In Iraq, a conflict I covered on the ground between 2003 and 2007, when the Shia death squads first began their campaign of murder there was a widespread resistance among US and UK officials to acknowledge that a problem existed. When they would acknowledge it, some – shamefully – chose to depict it as a natural consequence of the brutality of the Saddam era.
And while it is true that periods of brutality can condition the time that follows, it is not something that should be tolerated.
In Syria, a similar process is visibly occurring. It is not, as some have claimed, that human rights abuses by the Free Syrian Army are not being reported – they are including by this paper’s correspondents in the field – it is that in a wider political context, those atrocities have not attracted the same levels of opprobrium as those committed by Bashar al-Assad’s regime.
To state the obvious first: the fact is that the Assad regime abuses have been on a far, far wider scale and conducted over a longer period of time. Regime forces have murdered unarmed demonstrators and tortured minors.
The regime has used both indirect and direct fire indiscriminately on civilian centres, amounting to serious war crimes, and has conducted a long-running campaign to terrorise those areas opposed to the regime.
When atrocities attributed to regime forces or militias have emerged they have rightly been condemned by our political leaders and representatives.
But sadly it has also been the case when the Free Syrian Army or its allies, some of them jihadi groups, have committed war crimes and serious human rights abuses, the condemnation has been far less vocal or has sought to mitigate the acts by characterising them as somehow an inevitable by-product of the ugliness of war or somehow the responsibility of the Assad regime itself by being the first to abuse.
The reality, as organisations including both Amnesty and Human Rights Watch have made clear, is that there is no excusing war crimes, whomever commits them.
As Kristyan Benedict noted in a powerful blog posting for Amnesty UK after the murder of bound captives from the notorious Berri clan by FSA fighters in Aleppo at the beginning of this month, to cheer that murder while claiming to want a new Syria where human rights are respected “is a gross hypocrisy”.
“It is not,” Benedict continued, “about equivalence or saying the scale of abuses is anywhere near the violations by government forces – it is about taking a consistent approach whenever abuses and violations occur and by whomever. The armed opposition do not get a free pass because their opponent is terrorising, punishing and humiliating civilians across Syria.”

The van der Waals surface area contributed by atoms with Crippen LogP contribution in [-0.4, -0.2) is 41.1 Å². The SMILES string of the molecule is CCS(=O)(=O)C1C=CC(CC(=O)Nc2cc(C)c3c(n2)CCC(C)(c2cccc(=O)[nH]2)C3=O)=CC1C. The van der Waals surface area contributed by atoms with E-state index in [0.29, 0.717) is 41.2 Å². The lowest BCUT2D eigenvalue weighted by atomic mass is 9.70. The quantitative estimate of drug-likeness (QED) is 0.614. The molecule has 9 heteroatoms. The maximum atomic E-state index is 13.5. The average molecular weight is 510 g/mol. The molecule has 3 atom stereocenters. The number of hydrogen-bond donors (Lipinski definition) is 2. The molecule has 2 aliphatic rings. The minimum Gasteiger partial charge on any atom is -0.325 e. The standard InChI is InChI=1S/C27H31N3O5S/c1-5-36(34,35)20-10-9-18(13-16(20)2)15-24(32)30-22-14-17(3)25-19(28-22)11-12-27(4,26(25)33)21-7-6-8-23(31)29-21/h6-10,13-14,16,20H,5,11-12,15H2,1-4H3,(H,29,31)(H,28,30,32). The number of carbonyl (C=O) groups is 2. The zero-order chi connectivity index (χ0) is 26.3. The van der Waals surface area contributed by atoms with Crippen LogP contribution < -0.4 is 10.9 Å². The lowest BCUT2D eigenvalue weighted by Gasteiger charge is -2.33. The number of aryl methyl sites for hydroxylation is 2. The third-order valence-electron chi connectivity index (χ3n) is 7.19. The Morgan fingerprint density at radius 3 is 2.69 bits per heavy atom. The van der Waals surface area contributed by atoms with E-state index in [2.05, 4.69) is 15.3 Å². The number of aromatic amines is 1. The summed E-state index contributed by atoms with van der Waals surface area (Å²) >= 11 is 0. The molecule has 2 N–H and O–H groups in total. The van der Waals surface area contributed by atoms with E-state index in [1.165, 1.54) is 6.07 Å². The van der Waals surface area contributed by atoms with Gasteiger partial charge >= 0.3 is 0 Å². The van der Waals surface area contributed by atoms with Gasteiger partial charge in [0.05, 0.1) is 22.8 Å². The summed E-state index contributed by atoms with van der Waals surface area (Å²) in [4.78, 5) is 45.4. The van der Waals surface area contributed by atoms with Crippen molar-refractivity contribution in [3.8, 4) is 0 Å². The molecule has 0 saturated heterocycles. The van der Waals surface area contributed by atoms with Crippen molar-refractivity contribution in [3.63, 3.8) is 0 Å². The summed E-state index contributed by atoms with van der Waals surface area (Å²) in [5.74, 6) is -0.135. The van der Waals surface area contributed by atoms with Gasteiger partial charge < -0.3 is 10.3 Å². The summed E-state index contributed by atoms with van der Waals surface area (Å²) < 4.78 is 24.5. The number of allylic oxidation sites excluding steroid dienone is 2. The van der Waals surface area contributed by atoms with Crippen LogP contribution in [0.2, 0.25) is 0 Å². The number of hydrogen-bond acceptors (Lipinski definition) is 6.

The murders of the Berri clan members has not been an isolated incident. As an Amnesty statement made clear only days before that event, a growing number of abuses by the FSA had been visible in the weeks before, including “deliberate and unlawful killings” as well as the “torture of captured security force members”.
Nor is there evidence that there has been an active effort by local commanders to intervene to prevent abuses. Indeed, in recent days, fresh evidence has emerged of groups breaching international humanitarian law, including the kidnap and execution of a journalist with Syrian state television.
It is true to say that these issues have been debated more thoroughly among members of the Syrian opposition, some of whom are appalled by what they have seen, rather than among some of those western countries have given both political and practical support to Syria’s armed opposition, including the US who – it has been persistently reported – has been escalating its assistance.
Both the US state department and Britain’s Foreign Office – which recently announced increased support for the rebels – need to be unequivocal in their condemnation of all abuses that are committed and not just those which are the responsibility of the regime, including warning the FSA that there are concrete consequences contingent on both abuses and also the failure of local leaders to act when abuses are committed.
It should be made explicitly clear that murder, kidnapping and torture by the opposition will not only endanger the support that they are currently receiving but that individuals responsible will be pursued and prosecuted for their crimes. Because if humanitarian law is to have any real meaning, it must be applied both thoroughly and evenhandedly – not only to regimes the west disapproves of.
AUTHOR: Peter Beaumont
Peter Beaumont is a British journalist writing for The Guardian and foreign affairs editor at the Observer. He has reported extensively from conflict zones including Africa, the Balkans and the Middle East, and has written widely on human rights issues and the impact of conflict on civilians. The winner of the George Orwell Prize for his reports from Iraq he is the author of The Secret Life of War: Journeys Through Modern Conflict.
Originally published in The Guardian.